Forrester gets off to a fast start

A conference call last week has kicked off a series of discussions here at Lighthouse about Forrester Research. The second-most influential analyst firm had a good 2005, and it’s made a good start to 2006. However, there are some issues and opportunities that still face it. Over the next few days, I’ll be outlining our analysis in a little detail.

There are five key reasons why Forrester has made a fast start in 2006.

  1. First, the firm’s research seems increasingly relevant. Partly that’s the impact of increasing client choice, as Forrester allocates more of its effort in line with customer requests. For example, we’ve seen around 24 Waves published this quarter, which is a record. Over the next quarter, Q2, we are expecting the firm’s research revenues to growth sharply, at around 14%. Much of that growth will come from its Wholeview service, the roughly 65% of Forrester’s research business which is syndicated. The number of seats bought will rise, but that figure will be distored because some clients have open-ended deals that don’t count seats. Cashflow is better because the business is growing, and that is supporting investment in more data services, including the new Technographics services researching Hispanic consumers in the US.
  2. Second, Forrester’s back in the cycle of added investments in hiring, and that is driving performance by staffing up new offers and bring on more salespeople. The firm is recruiting and in particular its emphasis on more people in APac is wise, as is using new hires to shift the balance from research to sales and, by holding research flat, increasing the number and value of its sales professionals. The firm traditionally hired a lot in Q4, and then bedded them in during the rest of the year. We estimate Forrester had over 40 new staff in Q1 and will end the year at 800 staff: on average, our forecast is that the firm will add 25 staff a quarter.
  3. Third, we estimate that Forrester’s consulting services are growing at 20% year on year, and quality also seems to be rising. Using the impossibly hard net promoter scores for customer advocacy, Forrester gets a staggeringly high score of 71. Perhaps this is a good result because Forrester includes non-syndicated research in its consulting business. We estimate up to 1/3rd of its consulting is custom research, and expectations are easier to meet with that sort of consulting work.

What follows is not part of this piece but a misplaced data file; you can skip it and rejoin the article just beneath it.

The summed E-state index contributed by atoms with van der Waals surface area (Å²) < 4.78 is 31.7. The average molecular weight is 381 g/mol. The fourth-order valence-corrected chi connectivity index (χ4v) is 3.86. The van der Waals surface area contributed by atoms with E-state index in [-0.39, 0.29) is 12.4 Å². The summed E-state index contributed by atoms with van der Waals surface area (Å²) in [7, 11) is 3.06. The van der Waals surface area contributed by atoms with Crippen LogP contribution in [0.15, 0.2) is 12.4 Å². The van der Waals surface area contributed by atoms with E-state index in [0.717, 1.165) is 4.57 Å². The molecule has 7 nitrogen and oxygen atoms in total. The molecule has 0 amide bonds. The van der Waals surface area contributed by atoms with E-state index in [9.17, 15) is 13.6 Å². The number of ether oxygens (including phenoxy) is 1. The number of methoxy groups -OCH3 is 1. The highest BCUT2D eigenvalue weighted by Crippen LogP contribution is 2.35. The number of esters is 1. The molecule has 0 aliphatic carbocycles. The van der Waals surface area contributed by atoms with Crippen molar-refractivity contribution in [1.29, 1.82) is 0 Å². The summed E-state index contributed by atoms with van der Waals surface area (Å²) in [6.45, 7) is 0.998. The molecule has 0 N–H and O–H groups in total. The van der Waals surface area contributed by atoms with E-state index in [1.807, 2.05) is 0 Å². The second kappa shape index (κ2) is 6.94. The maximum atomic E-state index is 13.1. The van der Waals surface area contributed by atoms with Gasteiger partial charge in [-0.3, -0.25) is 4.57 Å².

4. Fourth, Forrester’s boards are giving it a boost in revenue and in rapport with clients. Formerly known as Oval programs, the leadership boards may account for 10% of revenue by the end of this year. We expect the number of boards to be stable this year, but to go from 10 to 15 or 20 over 2 years. Board is a word that offers better branding than Oval, and we think a reasonable goal would be for Forrester to top 600 board members this year. The program has already seen 40% growth. There are now over 550 board members, who have allowed that sector of the business to register 40% growth in revenue. Forrester seems to feel that it is the key to growth in research spending.
  5. Fifth, Forrester’s events business has seen 30% growth, following the success of the IT Forum. There’s a lot more we could say about this, but we won’t. Some of us think this is a strong performance. However, the other view is that Forrester is rising from too low a base level. Events are not a ‘winner takes all’ business, but the economies of scale are clear.

Overall, this means that growth is accelerating at Forrester. We will see revenues around $180 million this year, with higher earnings and over 1% extra operating margin each year until Forrester changes track. Even if Forrester does little extra, it looks set to become fatter and happier.

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